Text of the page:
Social responsibility is when one takes into consideration how their actions affect the world around them. Making the decision to pick up litter or donate to a charity that supports the common good are two ways people can be socially responsible. But what does it mean to be a socially responsible leader? Is it forcing those that follow you to pick up trash or donate part of a paycheck to a worthy cause? While these examples might sound good to some, it goes beyond making people follow rules. Truly successful socially responsible leadership occurs by fostering an environment where other people’s needs are placed above your own. Let’s discuss what this can look like at work, with friends, and with family.
Socially Responsible Leadership at Work
Socially responsible leadership while at work takes some insight into yourself, your company, and its culture. This starts with introspection as to how your daily decisions affect others and the environment. Author and C-suite expert Jeffrey Hayzlett points out that socially responsible leadership puts your people and your planet first, and that if you do so, profits will follow. The environment and employee treatment are growing concerns, especially when it comes to Gen-Z according to Forbes. This generation, as they join the workforce, wants to ensure companies are addressing social issues within their business plans. Things like addressing climate change, global poverty, hunger, and human rights weren’t always taught in business school, but it’s becoming a common discussion at universities today. While some business leaders might think this isn’t the best use of time and money, there is an upside. According to Double the Donation, 55 percent of consumers are willing to pay more for products that come from a socially responsible company. What does this mean in more practical terms?
The first thing that might jump to mind is donating to a worthy cause. It’s a great way to start, but you have to vet your charity and verify that choosing one or two NPOs is better for your brand than donating to many. The flipside of socially responsible leadership is internal. It’s making sure that your employees get the benefits they need to live a happy life. This means keeping an eye on work-life balance. You also need to think about providing benefits, like 401(k) matching, maternity/paternity leave, and plenty of sick leave. The happiness and satisfaction of your employees has a real benefit. According to Hodges Mace, 75 percent of employees say that they are less likely to leave a company when they feel cared for. This saves you money on training new hires and provides a 20 percent boost in productivity according to Zenefits. While being a socially responsible leader at work is good for the world, it can help your bottom line quite a bit, too.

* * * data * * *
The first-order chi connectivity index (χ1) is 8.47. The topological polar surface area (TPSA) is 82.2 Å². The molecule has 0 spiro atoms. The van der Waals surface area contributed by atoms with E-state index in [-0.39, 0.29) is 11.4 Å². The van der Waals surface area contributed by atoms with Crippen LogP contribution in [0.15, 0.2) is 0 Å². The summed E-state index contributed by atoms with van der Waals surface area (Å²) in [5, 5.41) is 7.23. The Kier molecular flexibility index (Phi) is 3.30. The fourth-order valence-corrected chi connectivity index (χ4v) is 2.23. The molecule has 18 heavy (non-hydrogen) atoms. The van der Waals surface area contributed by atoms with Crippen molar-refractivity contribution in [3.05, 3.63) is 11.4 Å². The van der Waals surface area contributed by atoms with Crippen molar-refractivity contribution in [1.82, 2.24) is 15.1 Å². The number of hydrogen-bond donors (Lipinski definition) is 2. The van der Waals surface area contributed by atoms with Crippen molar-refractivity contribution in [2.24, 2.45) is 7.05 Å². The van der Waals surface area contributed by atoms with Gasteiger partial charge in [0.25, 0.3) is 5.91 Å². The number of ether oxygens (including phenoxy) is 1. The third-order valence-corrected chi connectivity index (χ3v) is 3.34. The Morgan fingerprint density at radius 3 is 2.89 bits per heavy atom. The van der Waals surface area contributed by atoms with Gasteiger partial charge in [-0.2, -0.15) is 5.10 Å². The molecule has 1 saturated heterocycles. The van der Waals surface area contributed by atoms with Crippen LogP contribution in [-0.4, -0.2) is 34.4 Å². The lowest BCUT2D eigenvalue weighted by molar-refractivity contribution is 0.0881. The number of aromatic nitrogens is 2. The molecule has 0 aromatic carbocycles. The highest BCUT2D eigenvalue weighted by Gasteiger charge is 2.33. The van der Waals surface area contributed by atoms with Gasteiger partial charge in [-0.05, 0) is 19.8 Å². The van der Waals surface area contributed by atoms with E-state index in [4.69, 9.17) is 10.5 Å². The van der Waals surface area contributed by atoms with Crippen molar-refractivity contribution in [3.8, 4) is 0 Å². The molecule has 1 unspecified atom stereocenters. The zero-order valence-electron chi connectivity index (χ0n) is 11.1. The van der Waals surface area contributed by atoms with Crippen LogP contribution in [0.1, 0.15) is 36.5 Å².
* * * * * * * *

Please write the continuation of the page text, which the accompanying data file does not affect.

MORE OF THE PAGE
Socially Responsible Leadership with Friends
If social responsibility is important to you and you want friends to join the endeavor, the best thing you can do is lead by example. Try not to preach about it as that might appear condescending, which could alienate your friends from the prospect entirely. For example, if recycling is important to you, make sure the recycling bins at home are in a prominent place so that friends and family can easily put their empty beverage cans inside. This shows that recycling is easy and something that they could do in their own homes. Another example would be to suggest carpooling or even taking a bike or walking when on a group outing. This can help reduce everyone’s carbon footprint with the added benefit of exercise. If your friends aren’t interested in being socially responsible, follow your ethics anyway. There is a good chance that just by practicing what you preach, your socially responsible attitude will sway some of them eventually. This is an effect called social contagion. As described in the Huffington Post, this is a phenomenon where habits and lifestyles rub off on those you surround yourself with, which means the more you practice social responsibility, the better the chance that your friends will, too.
Socially Responsible Leadership with Family
It’s never too early to teach socially responsible habits to your children. If you think your child might be too young to understand how social dynamics work, author and education expert Rick Ackerly disagrees. He reports on research that shows “children have been researching their social milieu for thousands of hours by the time they are 18 months and, therefore, have a pretty good sense of what another person wants and, furthermore, have a natural desire to give that person what he wants.” This indicates that you can introduce socially responsible concepts at any age. Whether you are trying to guide your children, nieces, nephews or grandparents–everyone can be involved. So, what does this look like? It could be asking your family to volunteer at a local green space and clean up litter. No matter the activity, it’s important to maintain an open dialogue with each family member so they understand the importance of their actions. If a family member doesn’t understand, listen. Not everyone will be on board, but explaining your vision for the future and how your family can help build that will go a long way in gaining support.
These days, it’s important for both businesses and individuals to show socially responsible leadership to benefit fellow humans and make the world a better place.